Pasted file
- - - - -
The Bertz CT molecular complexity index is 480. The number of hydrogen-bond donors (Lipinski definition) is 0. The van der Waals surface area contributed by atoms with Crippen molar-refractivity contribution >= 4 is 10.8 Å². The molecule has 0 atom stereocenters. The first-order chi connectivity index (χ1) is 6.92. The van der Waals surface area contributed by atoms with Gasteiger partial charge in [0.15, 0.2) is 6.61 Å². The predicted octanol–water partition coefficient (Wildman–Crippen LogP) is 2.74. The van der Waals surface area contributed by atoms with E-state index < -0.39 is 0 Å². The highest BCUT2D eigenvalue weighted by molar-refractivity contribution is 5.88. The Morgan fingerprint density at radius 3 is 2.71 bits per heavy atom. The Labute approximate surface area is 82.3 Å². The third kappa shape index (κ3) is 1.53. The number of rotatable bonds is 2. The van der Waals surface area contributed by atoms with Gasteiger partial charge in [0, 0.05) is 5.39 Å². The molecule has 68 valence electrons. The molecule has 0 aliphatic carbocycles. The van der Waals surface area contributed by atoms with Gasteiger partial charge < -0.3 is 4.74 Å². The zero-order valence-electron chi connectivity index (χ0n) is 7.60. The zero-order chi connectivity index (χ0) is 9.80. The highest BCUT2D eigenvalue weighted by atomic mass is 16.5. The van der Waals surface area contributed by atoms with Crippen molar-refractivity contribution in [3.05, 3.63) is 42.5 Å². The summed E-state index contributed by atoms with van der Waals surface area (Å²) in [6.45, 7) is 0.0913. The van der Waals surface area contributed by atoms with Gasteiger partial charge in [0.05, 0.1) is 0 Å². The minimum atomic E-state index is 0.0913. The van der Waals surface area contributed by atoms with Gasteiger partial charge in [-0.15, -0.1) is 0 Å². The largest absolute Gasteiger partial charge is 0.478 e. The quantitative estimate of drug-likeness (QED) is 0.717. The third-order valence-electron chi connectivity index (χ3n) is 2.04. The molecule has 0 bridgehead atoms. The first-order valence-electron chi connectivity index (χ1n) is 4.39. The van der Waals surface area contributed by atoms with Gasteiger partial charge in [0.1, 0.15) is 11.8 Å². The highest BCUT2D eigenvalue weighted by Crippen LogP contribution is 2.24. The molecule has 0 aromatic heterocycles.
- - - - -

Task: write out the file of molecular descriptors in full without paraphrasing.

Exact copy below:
The Bertz CT molecular complexity index is 480. The number of hydrogen-bond donors (Lipinski definition) is 0. The van der Waals surface area contributed by atoms with Crippen molar-refractivity contribution >= 4 is 10.8 Å². The molecule has 0 atom stereocenters. The first-order chi connectivity index (χ1) is 6.92. The van der Waals surface area contributed by atoms with Gasteiger partial charge in [0.15, 0.2) is 6.61 Å². The predicted octanol–water partition coefficient (Wildman–Crippen LogP) is 2.74. The van der Waals surface area contributed by atoms with E-state index < -0.39 is 0 Å². The highest BCUT2D eigenvalue weighted by molar-refractivity contribution is 5.88. The Morgan fingerprint density at radius 3 is 2.71 bits per heavy atom. The Labute approximate surface area is 82.3 Å². The third kappa shape index (κ3) is 1.53. The number of rotatable bonds is 2. The van der Waals surface area contributed by atoms with Gasteiger partial charge in [0, 0.05) is 5.39 Å². The molecule has 68 valence electrons. The molecule has 0 aliphatic carbocycles. The van der Waals surface area contributed by atoms with Gasteiger partial charge < -0.3 is 4.74 Å². The zero-order valence-electron chi connectivity index (χ0n) is 7.60. The zero-order chi connectivity index (χ0) is 9.80. The highest BCUT2D eigenvalue weighted by atomic mass is 16.5. The van der Waals surface area contributed by atoms with Crippen molar-refractivity contribution in [3.05, 3.63) is 42.5 Å². The summed E-state index contributed by atoms with van der Waals surface area (Å²) in [6.45, 7) is 0.0913. The van der Waals surface area contributed by atoms with Gasteiger partial charge in [0.05, 0.1) is 0 Å². The minimum atomic E-state index is 0.0913. The van der Waals surface area contributed by atoms with Gasteiger partial charge in [-0.15, -0.1) is 0 Å². The largest absolute Gasteiger partial charge is 0.478 e. The quantitative estimate of drug-likeness (QED) is 0.717. The third-order valence-electron chi connectivity index (χ3n) is 2.04. The molecule has 0 bridgehead atoms. The first-order valence-electron chi connectivity index (χ1n) is 4.39. The van der Waals surface area contributed by atoms with Gasteiger partial charge in [0.1, 0.15) is 11.8 Å². The highest BCUT2D eigenvalue weighted by Crippen LogP contribution is 2.24. The molecule has 0 aromatic heterocycles.